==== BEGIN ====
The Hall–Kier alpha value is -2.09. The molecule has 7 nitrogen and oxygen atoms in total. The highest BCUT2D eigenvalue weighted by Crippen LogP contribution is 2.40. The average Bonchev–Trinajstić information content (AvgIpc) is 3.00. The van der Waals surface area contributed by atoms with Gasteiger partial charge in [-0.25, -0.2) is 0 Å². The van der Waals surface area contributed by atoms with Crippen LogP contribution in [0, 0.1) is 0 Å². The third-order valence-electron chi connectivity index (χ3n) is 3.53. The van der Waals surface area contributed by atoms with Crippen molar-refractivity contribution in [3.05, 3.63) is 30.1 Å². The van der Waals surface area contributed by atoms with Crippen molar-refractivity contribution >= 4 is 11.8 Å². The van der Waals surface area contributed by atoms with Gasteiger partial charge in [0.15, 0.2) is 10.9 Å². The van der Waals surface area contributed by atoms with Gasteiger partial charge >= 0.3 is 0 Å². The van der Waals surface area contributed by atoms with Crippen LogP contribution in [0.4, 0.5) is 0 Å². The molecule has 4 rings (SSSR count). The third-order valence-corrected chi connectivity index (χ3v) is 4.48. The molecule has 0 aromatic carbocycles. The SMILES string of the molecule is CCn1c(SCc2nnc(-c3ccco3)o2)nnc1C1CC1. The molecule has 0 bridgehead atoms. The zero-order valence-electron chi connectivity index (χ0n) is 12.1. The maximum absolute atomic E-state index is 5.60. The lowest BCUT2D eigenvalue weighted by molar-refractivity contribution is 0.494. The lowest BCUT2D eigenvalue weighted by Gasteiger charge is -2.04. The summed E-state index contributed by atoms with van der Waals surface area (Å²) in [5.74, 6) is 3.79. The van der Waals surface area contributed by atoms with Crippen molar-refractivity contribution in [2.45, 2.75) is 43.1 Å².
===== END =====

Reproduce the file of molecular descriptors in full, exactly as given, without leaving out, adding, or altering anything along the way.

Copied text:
The Hall–Kier alpha value is -2.09. The molecule has 7 nitrogen and oxygen atoms in total. The highest BCUT2D eigenvalue weighted by Crippen LogP contribution is 2.40. The average Bonchev–Trinajstić information content (AvgIpc) is 3.00. The van der Waals surface area contributed by atoms with Gasteiger partial charge in [-0.25, -0.2) is 0 Å². The van der Waals surface area contributed by atoms with Crippen LogP contribution in [0, 0.1) is 0 Å². The third-order valence-electron chi connectivity index (χ3n) is 3.53. The van der Waals surface area contributed by atoms with Crippen molar-refractivity contribution in [3.05, 3.63) is 30.1 Å². The van der Waals surface area contributed by atoms with Crippen molar-refractivity contribution >= 4 is 11.8 Å². The van der Waals surface area contributed by atoms with Gasteiger partial charge in [0.15, 0.2) is 10.9 Å². The van der Waals surface area contributed by atoms with Gasteiger partial charge >= 0.3 is 0 Å². The van der Waals surface area contributed by atoms with Crippen LogP contribution in [0.4, 0.5) is 0 Å². The molecule has 4 rings (SSSR count). The third-order valence-corrected chi connectivity index (χ3v) is 4.48. The molecule has 0 aromatic carbocycles. The SMILES string of the molecule is CCn1c(SCc2nnc(-c3ccco3)o2)nnc1C1CC1. The molecule has 0 bridgehead atoms. The zero-order valence-electron chi connectivity index (χ0n) is 12.1. The maximum absolute atomic E-state index is 5.60. The lowest BCUT2D eigenvalue weighted by molar-refractivity contribution is 0.494. The lowest BCUT2D eigenvalue weighted by Gasteiger charge is -2.04. The summed E-state index contributed by atoms with van der Waals surface area (Å²) in [5.74, 6) is 3.79. The van der Waals surface area contributed by atoms with Crippen molar-refractivity contribution in [2.45, 2.75) is 43.1 Å².